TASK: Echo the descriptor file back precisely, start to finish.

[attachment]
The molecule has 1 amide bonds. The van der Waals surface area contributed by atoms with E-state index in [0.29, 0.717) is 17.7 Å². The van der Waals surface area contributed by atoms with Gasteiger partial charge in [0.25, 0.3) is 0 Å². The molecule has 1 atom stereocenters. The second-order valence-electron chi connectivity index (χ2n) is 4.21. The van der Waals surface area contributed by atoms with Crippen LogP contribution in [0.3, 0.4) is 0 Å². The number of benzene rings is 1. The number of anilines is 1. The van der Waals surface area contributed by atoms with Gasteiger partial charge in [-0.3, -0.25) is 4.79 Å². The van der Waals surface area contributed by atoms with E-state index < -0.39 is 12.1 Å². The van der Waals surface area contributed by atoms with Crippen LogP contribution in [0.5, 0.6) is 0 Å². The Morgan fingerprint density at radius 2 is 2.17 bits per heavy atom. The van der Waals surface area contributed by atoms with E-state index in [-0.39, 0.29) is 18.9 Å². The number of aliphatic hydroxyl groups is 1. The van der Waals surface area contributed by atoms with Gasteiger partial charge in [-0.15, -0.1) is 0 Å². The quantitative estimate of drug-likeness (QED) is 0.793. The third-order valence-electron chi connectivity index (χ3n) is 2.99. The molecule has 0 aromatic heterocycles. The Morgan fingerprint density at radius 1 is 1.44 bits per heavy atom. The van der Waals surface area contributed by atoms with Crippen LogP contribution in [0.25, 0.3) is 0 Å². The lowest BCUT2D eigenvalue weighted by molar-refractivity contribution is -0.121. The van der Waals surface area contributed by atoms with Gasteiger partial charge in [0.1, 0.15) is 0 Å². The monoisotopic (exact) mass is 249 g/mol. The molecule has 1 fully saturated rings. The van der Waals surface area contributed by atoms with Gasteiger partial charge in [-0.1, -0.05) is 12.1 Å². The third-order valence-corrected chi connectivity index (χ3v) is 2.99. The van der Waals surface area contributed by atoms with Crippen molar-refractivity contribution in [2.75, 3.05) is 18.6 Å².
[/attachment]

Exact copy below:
The molecule has 1 amide bonds. The van der Waals surface area contributed by atoms with E-state index in [0.29, 0.717) is 17.7 Å². The van der Waals surface area contributed by atoms with Gasteiger partial charge in [0.25, 0.3) is 0 Å². The molecule has 1 atom stereocenters. The second-order valence-electron chi connectivity index (χ2n) is 4.21. The van der Waals surface area contributed by atoms with Crippen LogP contribution in [0.3, 0.4) is 0 Å². The number of benzene rings is 1. The number of anilines is 1. The van der Waals surface area contributed by atoms with Gasteiger partial charge in [-0.3, -0.25) is 4.79 Å². The van der Waals surface area contributed by atoms with E-state index < -0.39 is 12.1 Å². The van der Waals surface area contributed by atoms with Crippen LogP contribution in [0.5, 0.6) is 0 Å². The Morgan fingerprint density at radius 2 is 2.17 bits per heavy atom. The van der Waals surface area contributed by atoms with E-state index in [-0.39, 0.29) is 18.9 Å². The number of aliphatic hydroxyl groups is 1. The van der Waals surface area contributed by atoms with Gasteiger partial charge in [-0.15, -0.1) is 0 Å². The quantitative estimate of drug-likeness (QED) is 0.793. The third-order valence-electron chi connectivity index (χ3n) is 2.99. The molecule has 0 aromatic heterocycles. The Morgan fingerprint density at radius 1 is 1.44 bits per heavy atom. The van der Waals surface area contributed by atoms with Crippen LogP contribution in [0.25, 0.3) is 0 Å². The lowest BCUT2D eigenvalue weighted by molar-refractivity contribution is -0.121. The van der Waals surface area contributed by atoms with Gasteiger partial charge in [0.1, 0.15) is 0 Å². The monoisotopic (exact) mass is 249 g/mol. The molecule has 1 fully saturated rings. The van der Waals surface area contributed by atoms with Gasteiger partial charge in [-0.1, -0.05) is 12.1 Å². The third-order valence-corrected chi connectivity index (χ3v) is 2.99. The van der Waals surface area contributed by atoms with Crippen molar-refractivity contribution in [2.75, 3.05) is 18.6 Å².